It’s time to finish the series of memories with a description of the workshop session that happened at the second day of the Conference. The workshop “Leading and Delivering the Best PMO for your Business” by Peter Taylor was highly evaluated because of many interactive exercises, best practice sharing and interesting case studies. Let us remind you the highlights of the day.
The workshop started with interactive integration games in groups. Thanks to that participants get to know each other but also persons with the most special characteristics among them. Then they discussed a question what does PMO mean to them, what are the biggest challenges and advantages of PMO. The conclusion was that a purpose of PMO is to introduce economies of repetition in the execution of projects, to reduce project risk through common practice and quality assurance, and to link business strategy to project based execution of that strategy.
Peter presented to discuss 5 types of PMO from organizational perspective: departmental PMO, special–purpose PMO, outreaching (supplier) PMO, customer (external) PMO, and enterprise PMO. Besides of that, the second dimension of showcase PMO is its operational mode that can be supporting, controlling, directive, or blended. As an exercise participants declared what they think about their organisation. As a result, a sheet of many types of PMOs was created. It showed that all PMOs are not equal.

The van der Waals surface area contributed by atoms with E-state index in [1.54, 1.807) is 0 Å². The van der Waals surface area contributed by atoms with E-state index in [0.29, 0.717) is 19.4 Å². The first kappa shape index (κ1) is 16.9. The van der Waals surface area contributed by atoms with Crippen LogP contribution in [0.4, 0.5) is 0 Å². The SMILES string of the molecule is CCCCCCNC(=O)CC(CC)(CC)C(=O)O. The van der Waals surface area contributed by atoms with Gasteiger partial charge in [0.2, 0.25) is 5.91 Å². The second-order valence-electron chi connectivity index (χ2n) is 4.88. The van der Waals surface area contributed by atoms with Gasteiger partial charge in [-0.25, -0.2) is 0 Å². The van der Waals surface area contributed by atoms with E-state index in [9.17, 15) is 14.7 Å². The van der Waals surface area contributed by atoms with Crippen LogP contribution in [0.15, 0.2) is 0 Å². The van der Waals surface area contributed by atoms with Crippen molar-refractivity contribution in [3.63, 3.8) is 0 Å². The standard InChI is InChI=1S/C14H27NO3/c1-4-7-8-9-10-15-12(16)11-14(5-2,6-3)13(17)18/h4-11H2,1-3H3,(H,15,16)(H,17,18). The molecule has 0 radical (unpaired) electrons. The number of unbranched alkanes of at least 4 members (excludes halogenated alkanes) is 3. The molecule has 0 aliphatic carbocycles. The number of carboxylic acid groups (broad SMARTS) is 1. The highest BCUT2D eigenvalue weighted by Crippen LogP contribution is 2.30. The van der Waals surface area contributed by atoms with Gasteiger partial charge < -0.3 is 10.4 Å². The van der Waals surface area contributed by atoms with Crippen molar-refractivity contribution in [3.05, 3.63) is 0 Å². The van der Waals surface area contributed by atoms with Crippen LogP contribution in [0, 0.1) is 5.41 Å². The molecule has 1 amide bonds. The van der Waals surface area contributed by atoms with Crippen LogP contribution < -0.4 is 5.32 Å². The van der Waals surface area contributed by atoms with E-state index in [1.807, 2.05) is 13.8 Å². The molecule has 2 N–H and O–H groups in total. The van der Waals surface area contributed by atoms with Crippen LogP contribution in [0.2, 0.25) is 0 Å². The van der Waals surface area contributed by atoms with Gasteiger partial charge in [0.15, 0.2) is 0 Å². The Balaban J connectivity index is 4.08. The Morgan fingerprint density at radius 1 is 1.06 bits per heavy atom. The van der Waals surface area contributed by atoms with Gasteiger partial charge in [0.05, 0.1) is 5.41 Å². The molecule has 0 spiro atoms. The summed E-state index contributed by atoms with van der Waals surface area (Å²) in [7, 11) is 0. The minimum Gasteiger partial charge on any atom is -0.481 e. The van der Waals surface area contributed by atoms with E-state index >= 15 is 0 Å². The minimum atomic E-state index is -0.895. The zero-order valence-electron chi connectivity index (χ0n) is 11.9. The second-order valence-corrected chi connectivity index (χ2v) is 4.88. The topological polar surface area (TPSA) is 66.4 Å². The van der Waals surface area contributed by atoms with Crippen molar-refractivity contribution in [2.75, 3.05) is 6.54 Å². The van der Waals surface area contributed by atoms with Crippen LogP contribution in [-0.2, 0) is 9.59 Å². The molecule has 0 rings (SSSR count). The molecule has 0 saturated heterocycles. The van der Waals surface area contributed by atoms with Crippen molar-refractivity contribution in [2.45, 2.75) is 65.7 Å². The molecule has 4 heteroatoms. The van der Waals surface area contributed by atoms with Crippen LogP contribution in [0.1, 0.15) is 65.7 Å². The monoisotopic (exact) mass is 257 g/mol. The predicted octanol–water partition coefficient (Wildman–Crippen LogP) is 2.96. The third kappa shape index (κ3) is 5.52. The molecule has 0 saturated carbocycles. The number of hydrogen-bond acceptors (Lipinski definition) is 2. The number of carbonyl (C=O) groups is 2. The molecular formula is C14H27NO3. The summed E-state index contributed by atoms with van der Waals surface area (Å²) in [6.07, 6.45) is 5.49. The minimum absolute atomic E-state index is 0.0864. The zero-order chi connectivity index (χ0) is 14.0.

There are 5 levels of PMO: ad hoc, defined, controlled, measured, and optimized. Peter gave advices for a PMO “Acid Test” to estimate a level of your PMO, and at the end he served 10 lessons how to sustain your PMO and reach the best level.
Another discussed problem was a successful PMO Leader and his/her characteristics. Every organizational level and every culture has an another concept of a perfect PMO Leader. Project Management combines competencies from business, leadership, technical and personal approaches. Groups discussed in detail all of them to deeply understand how complicated is that question.
When the characteristics of a successful PMO Leader were known, it was time to describe the best PMOs. Among desirable attributes were: consistency, transparency, flexibility, education, methodology and assurance. These properties were matched on a matrix metioned by Peter in his speech the day before – The PMO “5 Ps” (just for the record: People, Process, Performance, Promotion, PMIS).
Peter developed four “greenfield” PMOs in the last 10 years. To show that this can be a very rewarding experience, but equally not an easy one to find the right line to balance the projects and the business demands, he presented a few case studies of successful PMOs.
After the workshop, the participants are able to:
- understand the meaning and purpose of a successful PMO,
- appreciate the 5 basic types of PMO and recognise the 4 operational modes of PMOs,
- take the ‘PMO pulse’ of their PMO and identify areas for improvement,
- design a PMO that their organisation really needs.
And they learnt it in an interesting way from a very inspiring PMO expert. The knowledge gained during the workshop, the helpful tips, and the established connections will be for sure used by the participants in the next future.